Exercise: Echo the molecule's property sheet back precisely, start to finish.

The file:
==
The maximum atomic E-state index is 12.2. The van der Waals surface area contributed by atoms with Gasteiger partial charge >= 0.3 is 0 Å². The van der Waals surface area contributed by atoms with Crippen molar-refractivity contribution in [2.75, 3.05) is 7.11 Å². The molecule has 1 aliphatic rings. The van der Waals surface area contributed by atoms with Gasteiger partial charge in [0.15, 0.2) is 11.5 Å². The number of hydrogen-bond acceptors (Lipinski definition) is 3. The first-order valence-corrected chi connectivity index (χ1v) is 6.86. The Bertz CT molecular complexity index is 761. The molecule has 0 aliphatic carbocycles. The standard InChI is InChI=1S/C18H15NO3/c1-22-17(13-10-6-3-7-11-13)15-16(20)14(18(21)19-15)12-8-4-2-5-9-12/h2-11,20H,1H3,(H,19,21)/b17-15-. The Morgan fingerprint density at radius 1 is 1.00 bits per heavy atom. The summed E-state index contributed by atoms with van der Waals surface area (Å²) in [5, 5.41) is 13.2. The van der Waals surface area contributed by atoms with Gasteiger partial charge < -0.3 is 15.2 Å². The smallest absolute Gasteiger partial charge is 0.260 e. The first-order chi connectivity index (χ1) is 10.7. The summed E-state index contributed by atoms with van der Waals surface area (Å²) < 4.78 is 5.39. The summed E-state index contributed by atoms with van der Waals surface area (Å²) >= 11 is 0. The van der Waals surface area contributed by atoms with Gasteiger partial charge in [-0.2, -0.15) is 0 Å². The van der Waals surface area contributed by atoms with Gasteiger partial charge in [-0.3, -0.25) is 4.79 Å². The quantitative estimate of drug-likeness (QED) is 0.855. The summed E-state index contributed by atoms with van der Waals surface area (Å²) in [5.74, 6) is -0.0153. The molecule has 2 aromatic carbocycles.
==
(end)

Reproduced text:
The maximum atomic E-state index is 12.2. The van der Waals surface area contributed by atoms with Gasteiger partial charge >= 0.3 is 0 Å². The van der Waals surface area contributed by atoms with Crippen molar-refractivity contribution in [2.75, 3.05) is 7.11 Å². The molecule has 1 aliphatic rings. The van der Waals surface area contributed by atoms with Gasteiger partial charge in [0.15, 0.2) is 11.5 Å². The number of hydrogen-bond acceptors (Lipinski definition) is 3. The first-order valence-corrected chi connectivity index (χ1v) is 6.86. The Bertz CT molecular complexity index is 761. The molecule has 0 aliphatic carbocycles. The standard InChI is InChI=1S/C18H15NO3/c1-22-17(13-10-6-3-7-11-13)15-16(20)14(18(21)19-15)12-8-4-2-5-9-12/h2-11,20H,1H3,(H,19,21)/b17-15-. The Morgan fingerprint density at radius 1 is 1.00 bits per heavy atom. The summed E-state index contributed by atoms with van der Waals surface area (Å²) in [5, 5.41) is 13.2. The van der Waals surface area contributed by atoms with Gasteiger partial charge < -0.3 is 15.2 Å². The smallest absolute Gasteiger partial charge is 0.260 e. The first-order chi connectivity index (χ1) is 10.7. The summed E-state index contributed by atoms with van der Waals surface area (Å²) < 4.78 is 5.39. The summed E-state index contributed by atoms with van der Waals surface area (Å²) >= 11 is 0. The van der Waals surface area contributed by atoms with Gasteiger partial charge in [-0.2, -0.15) is 0 Å². The van der Waals surface area contributed by atoms with Gasteiger partial charge in [-0.3, -0.25) is 4.79 Å². The quantitative estimate of drug-likeness (QED) is 0.855. The summed E-state index contributed by atoms with van der Waals surface area (Å²) in [5.74, 6) is -0.0153. The molecule has 2 aromatic carbocycles.